McClellan, Scott, What Happened, Inside the Bush White House and Washington’s Culture of Deception, New York: Public Affairs, 2008
Scott McClellan was the White House spokesman from 2003-2006. He was a Texan who helped with George Bush’s presidential campaign in 2000, was the deputy White House Press Secretary, and then took over that position in May 2003. He originally believed Bush’s campaign promise that he would change the culture in Washington D.C., but he was completely disappointed. His book What Happened, Inside the Bush White House and Washington’s Culture of Deception was a criticism of what he felt went wrong with the Bush presidency. He wrote that Bush was not truthful with the public, was incapable of changing his mind after he made a decision and approached everything like it was a political campaign where winning the debate was the only thing that mattered.
McClellan spent a long time in politics and believed that the system in Washington D.C. was broken. He read a book that outlined the idea of the permanent campaign which he came to believe plagued both political parties. That’s the strategy that focuses upon manipulating public opinion to win support for an issue. It leads to things like introducing bills that are never meant to pass but to just gain headlines in the media or to make the other side look bad. It’s also about manipulating the debate rather than being truthful. It has led to a political culture where politics is war and destroying the other side is the paramount goal rather than compromising. Bush campaigned on being an outsider from Washington D.C. who would clean up the politics after all the scandals President Clinton went through. McClellan wrote that instead he embraced the permanent campaign. This idea shapes the entire book. McClellan uses it to explain everything from how the administration approached the War on Terror to most importantly how it dealt with Iraq. It’s hard to disagree with the author as you see this tactic being used all the time in American politics. It’s what also led McClellan to ultimately lose faith in the vision President Bush promoted.
The Iraq War was the primary example of the ultimate campaign. The author believed that the real reasons why Bush wanted to overthrow Saddam was to create a democracy and transform the Middle East. That was barely talked about because it would not convince the public of the necessity to go to war. Instead, the White House chose weapons of mass destruction (WMD) and Iraq’s alleged ties to Al Qaeda, something that would sell to the American public after 9/11. These issues were simplified and presented as truths when many of them were questionable and some proved to be false. There was no debate over whether the war was right or wrong, what the possible costs were or what would happen afterward, because again, those would not win the debate. The added irony was that they were barely talked about within the administration either because it was so focused upon starting the war. When no WMD or connections to Al Qaeda were found after the fall of Saddam they were never fully acknowledged by the White House because it was still intent upon selling the war no matter what. Bush’s credibility was hurt as a result and would decline even more when the occupation went wrong. McClellan uses this as an example of how the permanent campaign was bad for American politics. When it came to war and peace he argued that an honest debate would have best served the country, but that never happened. Everything was set upon having the invasion and nothing else mattered even after it was over. This was why figures like Vice President Dick Cheney kept on talking about Iraq’s involvement in 9/11 after those stories were proved false. It was why officials kept talking about WMD even after none were found after the war. Even when the administration was found to be wrong, it couldn’t admit it because it was committed to the campaign to sell the war. Again, this was what McClellan found to be wrong with American politics.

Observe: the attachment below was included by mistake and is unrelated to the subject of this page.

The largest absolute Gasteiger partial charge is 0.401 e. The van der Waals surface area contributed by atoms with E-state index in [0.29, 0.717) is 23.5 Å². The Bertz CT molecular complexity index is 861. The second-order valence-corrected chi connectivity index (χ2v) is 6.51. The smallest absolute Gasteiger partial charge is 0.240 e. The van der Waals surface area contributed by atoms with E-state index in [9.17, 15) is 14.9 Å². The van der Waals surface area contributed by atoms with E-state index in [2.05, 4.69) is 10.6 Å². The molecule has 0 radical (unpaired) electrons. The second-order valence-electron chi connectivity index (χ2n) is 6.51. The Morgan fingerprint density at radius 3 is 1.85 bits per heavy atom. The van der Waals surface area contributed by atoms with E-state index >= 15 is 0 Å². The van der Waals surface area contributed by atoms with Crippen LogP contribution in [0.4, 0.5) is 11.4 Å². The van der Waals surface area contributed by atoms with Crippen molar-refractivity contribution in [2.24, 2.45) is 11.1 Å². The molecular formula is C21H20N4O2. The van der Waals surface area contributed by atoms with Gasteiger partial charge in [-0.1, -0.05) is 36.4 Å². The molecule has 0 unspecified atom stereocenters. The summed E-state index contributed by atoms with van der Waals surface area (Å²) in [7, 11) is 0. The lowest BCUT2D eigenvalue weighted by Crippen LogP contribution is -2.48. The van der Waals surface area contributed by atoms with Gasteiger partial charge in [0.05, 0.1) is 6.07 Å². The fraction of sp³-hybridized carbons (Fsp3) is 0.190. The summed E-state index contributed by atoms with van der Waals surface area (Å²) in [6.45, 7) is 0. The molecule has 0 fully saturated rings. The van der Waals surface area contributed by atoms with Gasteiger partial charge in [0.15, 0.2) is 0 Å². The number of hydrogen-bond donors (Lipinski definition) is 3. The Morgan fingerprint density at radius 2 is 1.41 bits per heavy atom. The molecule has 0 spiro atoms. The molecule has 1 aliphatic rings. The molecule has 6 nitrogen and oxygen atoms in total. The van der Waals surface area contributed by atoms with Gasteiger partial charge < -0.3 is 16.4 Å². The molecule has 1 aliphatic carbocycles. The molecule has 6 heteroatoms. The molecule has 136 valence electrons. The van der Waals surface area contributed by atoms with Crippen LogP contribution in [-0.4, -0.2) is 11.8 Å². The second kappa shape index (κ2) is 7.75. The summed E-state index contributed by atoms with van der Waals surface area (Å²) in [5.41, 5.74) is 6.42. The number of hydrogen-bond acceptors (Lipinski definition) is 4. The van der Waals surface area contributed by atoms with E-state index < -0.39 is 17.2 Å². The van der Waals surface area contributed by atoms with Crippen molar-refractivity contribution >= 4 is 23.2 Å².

What Happened also delves into McClellan’s thoughts on Bush as president. McClellan was from Texas and became a fan of Bush when he was the state’s governor. Iraq however revealed the president’s worse characteristics. Bush didn’t believe in accountability hence no one was ever held responsible for any of the problems with the war. Most importantly he was stubborn and refused to change his mind after he made a decision. That’s why he was never able to admit to anything ever going wrong. He insisted that Saddam was a threat and that invasion was right. McClellan thought this cost Bush not only his standing, but meant he was never able to find a solution to Iraq. Many Iraq histories have commented on how Bush was disconnected from reality on the war. The country descended into civil war by 2006 the U.S. had no strategy and yet Bush was confident that the U.S. was winning. McClellan explains this was a result of Bush’s personality. He truly believed he was right no matter what.
McClellan reveals a lot about why the Bush administration went wrong. He believed that Bush’s personality along with the permanent campaign was the worst of both worlds. A stubborn president and a political strategy obsessed with winning meant when things went awry like in Iraq the White House wouldn’t admit to any problems, dug itself deeper into a hole, and ultimately lost the faith of the public. This explains the politics surrounding the Iraq War so much. It’s also a convincing argument about what’s wrong with American government today. McClellan wrote his book in part to tell the public about the country’s troubles from his own experience working in Washington D.C. with the hopes that it could bring about some change, but unfortunately it didn’t. It does however give an insider’s view of how the Bush White House operated.